Vol. 8, No. 6
For the first time, HMOs are losing market share to PPOs. But costs and accountability will challenge PPOs' staying power.
Health plans can do well by doing good, if they know how to create programs that best serve the needs of minority members.
Legislators and enforcement agencies are seeking to put the burden of preventing and detecting fraud and abuse on plans.
When it's perfected, it should mean lowered costs and fewer hassles. But one expert advises against waiting for perfection.
The low-key head of the Institute for Healthcare Improvement calls for nothing short of a revolution in the business of medicine.
Too often, the studies that disease management vendors use to sell their programs are seriously flawed. Here's what to look for.
Managed Care's Makeover: Can PPOs Handle the Task?
As All-Products Clauses Spread, Physicians Make Tough Choices
News and Commentary
Increased Attention Given Growing Rolls of Uninsured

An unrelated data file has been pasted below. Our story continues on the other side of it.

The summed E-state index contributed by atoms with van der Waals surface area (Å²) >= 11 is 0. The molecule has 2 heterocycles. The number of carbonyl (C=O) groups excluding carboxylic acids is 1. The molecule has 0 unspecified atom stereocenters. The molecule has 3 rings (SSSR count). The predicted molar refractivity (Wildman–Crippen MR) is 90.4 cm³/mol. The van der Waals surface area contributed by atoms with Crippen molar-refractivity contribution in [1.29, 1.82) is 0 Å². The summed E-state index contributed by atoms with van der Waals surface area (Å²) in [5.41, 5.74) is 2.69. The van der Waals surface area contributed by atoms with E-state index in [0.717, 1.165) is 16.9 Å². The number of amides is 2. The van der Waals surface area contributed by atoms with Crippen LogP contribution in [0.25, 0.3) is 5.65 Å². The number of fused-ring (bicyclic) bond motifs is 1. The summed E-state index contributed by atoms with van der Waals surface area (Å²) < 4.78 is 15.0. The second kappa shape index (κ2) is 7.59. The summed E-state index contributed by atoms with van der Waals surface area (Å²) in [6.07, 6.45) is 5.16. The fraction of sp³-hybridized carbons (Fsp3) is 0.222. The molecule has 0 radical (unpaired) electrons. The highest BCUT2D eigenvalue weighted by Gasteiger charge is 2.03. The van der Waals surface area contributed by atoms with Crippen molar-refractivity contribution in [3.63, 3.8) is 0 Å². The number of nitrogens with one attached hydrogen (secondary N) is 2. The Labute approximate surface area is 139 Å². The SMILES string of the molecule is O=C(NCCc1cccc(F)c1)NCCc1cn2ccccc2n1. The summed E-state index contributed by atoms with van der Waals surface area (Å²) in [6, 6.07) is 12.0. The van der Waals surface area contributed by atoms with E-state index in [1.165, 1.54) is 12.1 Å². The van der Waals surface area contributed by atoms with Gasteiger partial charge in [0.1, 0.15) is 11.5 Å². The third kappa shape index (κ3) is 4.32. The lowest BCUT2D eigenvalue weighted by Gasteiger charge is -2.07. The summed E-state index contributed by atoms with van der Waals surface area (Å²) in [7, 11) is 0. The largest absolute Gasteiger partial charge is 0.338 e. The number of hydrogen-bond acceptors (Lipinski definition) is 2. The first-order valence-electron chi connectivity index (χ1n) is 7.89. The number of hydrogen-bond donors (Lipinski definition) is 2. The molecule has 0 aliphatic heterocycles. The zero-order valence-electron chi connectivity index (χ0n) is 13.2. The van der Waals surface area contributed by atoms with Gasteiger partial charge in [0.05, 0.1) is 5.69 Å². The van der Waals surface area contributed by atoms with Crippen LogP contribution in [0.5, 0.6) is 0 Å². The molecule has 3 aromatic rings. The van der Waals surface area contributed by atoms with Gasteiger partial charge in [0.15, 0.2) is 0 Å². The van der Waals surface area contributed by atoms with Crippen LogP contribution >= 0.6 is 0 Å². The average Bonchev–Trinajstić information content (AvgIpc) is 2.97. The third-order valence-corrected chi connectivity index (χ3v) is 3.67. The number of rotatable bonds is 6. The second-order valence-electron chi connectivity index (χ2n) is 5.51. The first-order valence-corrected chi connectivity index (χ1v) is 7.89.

Texas HMOs Told To Get Profitable Or Risk Closure
CalPERS Accepts Average Rate Hike Of Nearly 10%
Kaiser, Oxford See Quarterly Gains; 1st Since 1997
TennCare's Chief Says Fraud Threatens To Sink Program
Headlines on Deadline...
By the Numbers
Spending drops on behavioral health benefits, but the decline in share of total coverage halts [charts]
Women's health: Not enough strides [charts]
GAO Report on Medicare Pullout Outrages Many in HMO Industry
Compensation Monitor [charts]
Study shatters big myth about primary care compensation
Is Taking a Class in Ethics Cruel, Unusual Punishment?
Contract Talks Are Like Dating: Ask Those Important Questions
Managed Care Outlook [charts]
When medical necessity is disputed